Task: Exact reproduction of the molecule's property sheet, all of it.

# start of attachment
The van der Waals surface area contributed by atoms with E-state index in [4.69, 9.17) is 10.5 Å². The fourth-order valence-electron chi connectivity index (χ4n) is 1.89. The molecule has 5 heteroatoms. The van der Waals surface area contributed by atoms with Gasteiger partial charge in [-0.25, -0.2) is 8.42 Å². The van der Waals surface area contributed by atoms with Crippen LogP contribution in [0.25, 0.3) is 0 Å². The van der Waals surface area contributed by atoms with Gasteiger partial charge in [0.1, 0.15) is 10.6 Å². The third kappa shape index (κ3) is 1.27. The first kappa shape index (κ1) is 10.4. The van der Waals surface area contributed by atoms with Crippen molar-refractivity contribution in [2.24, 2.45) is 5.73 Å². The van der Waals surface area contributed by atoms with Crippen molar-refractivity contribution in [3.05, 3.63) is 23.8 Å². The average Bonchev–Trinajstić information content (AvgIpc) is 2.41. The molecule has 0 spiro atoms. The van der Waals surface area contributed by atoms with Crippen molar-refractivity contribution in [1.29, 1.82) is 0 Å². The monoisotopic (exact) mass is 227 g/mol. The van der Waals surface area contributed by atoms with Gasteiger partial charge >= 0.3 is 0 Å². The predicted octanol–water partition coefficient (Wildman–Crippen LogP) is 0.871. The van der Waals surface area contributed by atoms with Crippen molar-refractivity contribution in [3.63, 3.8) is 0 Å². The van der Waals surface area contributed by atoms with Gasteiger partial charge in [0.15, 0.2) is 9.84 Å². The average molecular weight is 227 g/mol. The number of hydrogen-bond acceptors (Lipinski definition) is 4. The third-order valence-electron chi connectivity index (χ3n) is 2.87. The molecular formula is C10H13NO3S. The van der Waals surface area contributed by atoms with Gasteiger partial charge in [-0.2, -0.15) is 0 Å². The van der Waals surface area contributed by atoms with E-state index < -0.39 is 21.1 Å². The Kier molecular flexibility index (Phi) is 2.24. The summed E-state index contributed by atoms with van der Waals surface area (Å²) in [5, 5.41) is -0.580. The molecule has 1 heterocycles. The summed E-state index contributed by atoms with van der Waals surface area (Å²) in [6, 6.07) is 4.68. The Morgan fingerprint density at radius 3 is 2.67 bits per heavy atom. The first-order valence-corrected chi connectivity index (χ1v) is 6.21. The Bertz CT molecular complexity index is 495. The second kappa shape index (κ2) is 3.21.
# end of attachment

The van der Waals surface area contributed by atoms with E-state index in [4.69, 9.17) is 10.5 Å². The fourth-order valence-electron chi connectivity index (χ4n) is 1.89. The molecule has 5 heteroatoms. The van der Waals surface area contributed by atoms with Gasteiger partial charge in [-0.25, -0.2) is 8.42 Å². The van der Waals surface area contributed by atoms with Crippen LogP contribution in [0.25, 0.3) is 0 Å². The van der Waals surface area contributed by atoms with Gasteiger partial charge in [0.1, 0.15) is 10.6 Å². The third kappa shape index (κ3) is 1.27. The first kappa shape index (κ1) is 10.4. The van der Waals surface area contributed by atoms with Crippen molar-refractivity contribution in [2.24, 2.45) is 5.73 Å². The van der Waals surface area contributed by atoms with Crippen molar-refractivity contribution in [3.05, 3.63) is 23.8 Å². The average Bonchev–Trinajstić information content (AvgIpc) is 2.41. The molecule has 0 spiro atoms. The van der Waals surface area contributed by atoms with Crippen molar-refractivity contribution in [1.29, 1.82) is 0 Å². The monoisotopic (exact) mass is 227 g/mol. The van der Waals surface area contributed by atoms with Gasteiger partial charge >= 0.3 is 0 Å². The predicted octanol–water partition coefficient (Wildman–Crippen LogP) is 0.871. The van der Waals surface area contributed by atoms with Crippen molar-refractivity contribution in [3.63, 3.8) is 0 Å². The van der Waals surface area contributed by atoms with Gasteiger partial charge in [0.15, 0.2) is 9.84 Å². The average molecular weight is 227 g/mol. The number of hydrogen-bond acceptors (Lipinski definition) is 4. The third-order valence-electron chi connectivity index (χ3n) is 2.87. The molecular formula is C10H13NO3S. The van der Waals surface area contributed by atoms with Gasteiger partial charge in [-0.2, -0.15) is 0 Å². The van der Waals surface area contributed by atoms with E-state index < -0.39 is 21.1 Å². The Kier molecular flexibility index (Phi) is 2.24. The summed E-state index contributed by atoms with van der Waals surface area (Å²) in [5, 5.41) is -0.580. The molecule has 1 heterocycles. The summed E-state index contributed by atoms with van der Waals surface area (Å²) in [6, 6.07) is 4.68. The Morgan fingerprint density at radius 3 is 2.67 bits per heavy atom. The first-order valence-corrected chi connectivity index (χ1v) is 6.21. The Bertz CT molecular complexity index is 495. The second kappa shape index (κ2) is 3.21.